The COVID-19 crisis is affecting the arts and culture sector in an unprecedented way. Amidst an uncertain and seemingly ever-shifting environment, organizations must continue to respond to immediate challenges presented by the crisis while attempting to understand the potential implications of the crisis for next month, next season, and beyond. As part of our Re-launch online learning series, OC welcomed Susan Nelson and Bailey Hoar of TDC to outline how to develop scenarios that sit at the intersection of public health, audience demand, and programming; and to share how continued scenario planning can support organizations’ long-term recovery and repositioning.
This slide deck gives a framework that leaders of cultural organizations can follow as they map:
- What’s possible during the current “emergency response” phase,
- Options through a “slow and bumpy recovery”,
- What rebuilding and repositioning could look like.
At each of these stages public health restrictions, audience demand and attitudes, and programming considerations need to be taken into account. To maintain flexibility and responsiveness in a fluid situation, Susan and Bailey recommend planning in rolling quarterly cycles as opposed to annual or multi-year plans.
It’s challenging to add anything to the clear framework that Susan and Bailey have shared; still, two key points in their presentation bear emphasis:
Consider: your mission is more important than the traditional ways in which you have been delivering it. The main activities of our orchestras have always been bringing large groups of people together for live performance. But orchestras’ missions are potentially more profound than the tactics used to achieve them. If your mission commits you to delivering community service and community value, can you reimagine what that engagement might look like? Rather than moulding existing activities to fit health restrictions, what would it look like if you exploded your orchestra’s seasons entirely? What might a season of smaller-scale community activities look like? How might you achieve mission-consistent results in a different way?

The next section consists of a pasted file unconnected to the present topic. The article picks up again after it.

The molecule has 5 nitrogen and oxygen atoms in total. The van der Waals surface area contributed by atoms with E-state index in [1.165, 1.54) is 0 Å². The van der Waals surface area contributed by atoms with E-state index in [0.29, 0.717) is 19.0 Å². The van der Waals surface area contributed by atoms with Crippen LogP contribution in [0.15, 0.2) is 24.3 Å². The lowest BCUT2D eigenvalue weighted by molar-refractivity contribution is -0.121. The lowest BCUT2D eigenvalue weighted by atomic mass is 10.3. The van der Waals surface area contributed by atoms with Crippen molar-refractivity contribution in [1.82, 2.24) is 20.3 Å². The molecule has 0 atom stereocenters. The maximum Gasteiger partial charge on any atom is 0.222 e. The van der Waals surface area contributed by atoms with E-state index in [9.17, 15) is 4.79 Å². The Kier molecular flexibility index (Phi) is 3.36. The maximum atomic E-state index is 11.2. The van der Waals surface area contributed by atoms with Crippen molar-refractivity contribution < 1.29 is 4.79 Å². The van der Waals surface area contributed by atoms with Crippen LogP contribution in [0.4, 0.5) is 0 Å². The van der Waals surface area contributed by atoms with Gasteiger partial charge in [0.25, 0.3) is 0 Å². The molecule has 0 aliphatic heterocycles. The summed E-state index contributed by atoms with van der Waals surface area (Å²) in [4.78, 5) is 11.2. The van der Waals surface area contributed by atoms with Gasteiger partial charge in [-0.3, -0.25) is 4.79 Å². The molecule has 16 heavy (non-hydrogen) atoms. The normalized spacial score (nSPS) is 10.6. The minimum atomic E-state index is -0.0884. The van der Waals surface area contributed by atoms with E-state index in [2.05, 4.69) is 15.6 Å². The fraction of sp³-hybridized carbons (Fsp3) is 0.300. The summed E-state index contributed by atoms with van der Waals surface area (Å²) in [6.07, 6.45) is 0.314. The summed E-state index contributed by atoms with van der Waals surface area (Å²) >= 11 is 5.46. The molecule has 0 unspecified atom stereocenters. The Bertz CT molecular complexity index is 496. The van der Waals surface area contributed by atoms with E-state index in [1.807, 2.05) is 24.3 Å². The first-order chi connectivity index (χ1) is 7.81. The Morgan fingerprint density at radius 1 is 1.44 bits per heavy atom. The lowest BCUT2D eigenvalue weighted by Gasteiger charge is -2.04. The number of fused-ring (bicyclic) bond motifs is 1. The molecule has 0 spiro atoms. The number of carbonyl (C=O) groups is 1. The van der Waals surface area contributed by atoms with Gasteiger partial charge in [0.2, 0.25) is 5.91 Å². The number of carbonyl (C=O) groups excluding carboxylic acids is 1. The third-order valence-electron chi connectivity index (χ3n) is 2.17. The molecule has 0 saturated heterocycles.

Plan for the worst, but be ready for the best. Susan and Bailey emphasized the importance of being agile in planning. They suggested starting with the worst case scenario and building plans up from there. As mentioned before, they suggest planning in rolling quarterly cycles, reassessing upcoming cycles as more information becomes available to you.
We welcome your responses to this framework – and we’re very grateful to Susan Nelson and Bailey Hoar for sharing their expertise with us.